But perhaps the most conspicuous difference between Nader and his rivals is that he freely admits he has no expectation of winning. Instead, he says he is running to plant a political seed, throwing a spotlight of visibility on the Green Party to help it elect local candidates and become a viable Third Party.
"Most of us are in a rut because we're operating in a winner-take-all, two-party system, and most Third Parties come in with a single issue, get a few votes, lose and then fade away," Nader said between stops on a Midwest campaign swing last month. "The Green Party is not going to fade away, it has too broad of an agenda. That's why the press doesn't get this campaign. They give me this forlorn look, 'You stand in the polls at three or four or five percent, is it all over? Aren't you wasting your time?'
"Am I known for wasting my time? Am I known for worrying about being an underdog?" Nader asks. "Ask General Motors and twenty-five other big companies."
Too Big a Tent?
The Green Party indeed has as broad an agenda as Nader asserts, but for a presidential run it may be too broad; talking with state coordinators and organizers for the campaign reveals a vast and contradictory set of goals.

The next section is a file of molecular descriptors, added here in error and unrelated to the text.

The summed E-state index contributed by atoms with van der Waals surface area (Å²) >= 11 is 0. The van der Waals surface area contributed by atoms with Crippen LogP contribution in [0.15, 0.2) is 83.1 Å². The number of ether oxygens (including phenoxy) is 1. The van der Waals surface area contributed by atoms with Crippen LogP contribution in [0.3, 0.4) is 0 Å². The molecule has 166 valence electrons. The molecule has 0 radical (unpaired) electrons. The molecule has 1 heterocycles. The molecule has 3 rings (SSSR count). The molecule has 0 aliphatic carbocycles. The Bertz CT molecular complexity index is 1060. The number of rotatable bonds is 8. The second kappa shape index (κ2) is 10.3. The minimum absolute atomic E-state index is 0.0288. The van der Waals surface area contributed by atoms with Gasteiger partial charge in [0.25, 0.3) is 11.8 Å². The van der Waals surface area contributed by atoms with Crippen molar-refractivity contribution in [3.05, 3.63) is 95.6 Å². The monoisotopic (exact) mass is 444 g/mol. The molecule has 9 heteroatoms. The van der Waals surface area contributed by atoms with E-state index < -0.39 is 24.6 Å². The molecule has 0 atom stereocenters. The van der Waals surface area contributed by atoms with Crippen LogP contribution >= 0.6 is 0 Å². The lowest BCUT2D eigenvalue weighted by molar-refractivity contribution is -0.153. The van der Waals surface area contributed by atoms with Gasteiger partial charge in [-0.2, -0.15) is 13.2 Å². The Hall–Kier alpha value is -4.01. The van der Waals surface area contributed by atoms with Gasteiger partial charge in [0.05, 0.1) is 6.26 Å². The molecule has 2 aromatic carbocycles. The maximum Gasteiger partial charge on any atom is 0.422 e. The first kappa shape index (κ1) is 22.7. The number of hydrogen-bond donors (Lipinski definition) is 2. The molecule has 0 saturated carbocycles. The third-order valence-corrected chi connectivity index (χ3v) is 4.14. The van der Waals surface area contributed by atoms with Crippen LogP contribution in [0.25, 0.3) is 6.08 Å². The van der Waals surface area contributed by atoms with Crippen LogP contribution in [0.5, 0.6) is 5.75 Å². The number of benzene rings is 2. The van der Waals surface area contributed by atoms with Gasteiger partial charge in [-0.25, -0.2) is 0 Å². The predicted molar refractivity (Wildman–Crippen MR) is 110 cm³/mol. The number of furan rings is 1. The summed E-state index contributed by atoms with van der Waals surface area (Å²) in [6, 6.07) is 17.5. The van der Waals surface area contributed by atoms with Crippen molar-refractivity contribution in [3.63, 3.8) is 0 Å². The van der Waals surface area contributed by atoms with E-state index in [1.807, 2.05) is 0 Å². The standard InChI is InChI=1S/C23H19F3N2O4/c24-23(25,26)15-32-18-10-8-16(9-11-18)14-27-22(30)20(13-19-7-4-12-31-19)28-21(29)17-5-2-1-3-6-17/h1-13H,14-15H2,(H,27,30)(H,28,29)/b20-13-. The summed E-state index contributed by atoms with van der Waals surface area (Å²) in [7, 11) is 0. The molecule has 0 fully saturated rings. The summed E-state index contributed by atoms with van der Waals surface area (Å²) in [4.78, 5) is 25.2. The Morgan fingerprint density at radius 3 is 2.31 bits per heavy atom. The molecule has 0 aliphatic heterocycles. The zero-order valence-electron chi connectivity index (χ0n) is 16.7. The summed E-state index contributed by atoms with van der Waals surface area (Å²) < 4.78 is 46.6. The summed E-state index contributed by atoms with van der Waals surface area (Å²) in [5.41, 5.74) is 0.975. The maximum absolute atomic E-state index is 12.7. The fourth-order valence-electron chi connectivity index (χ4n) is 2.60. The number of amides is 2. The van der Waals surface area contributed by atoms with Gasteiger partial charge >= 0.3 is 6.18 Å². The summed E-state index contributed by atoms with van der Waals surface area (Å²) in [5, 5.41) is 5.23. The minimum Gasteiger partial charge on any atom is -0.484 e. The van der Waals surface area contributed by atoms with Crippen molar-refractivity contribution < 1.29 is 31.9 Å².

Like Nader, many see the campaign as a first step in building a strong national party reinforced by local elected officeholders. Others are more focused on snaring five percent of the popular vote in order to procure federal matching funds for another presidential run in 2004 -- a goal for which Nader says he has never expressed support. Some Greens say they are trying to pull the Democratic Party leftwards, while others cling to the extreme longshot of Nader winning the election. As his campaign churns toward November, it sometimes seems entangled in a web of confusion throttling its own momentum.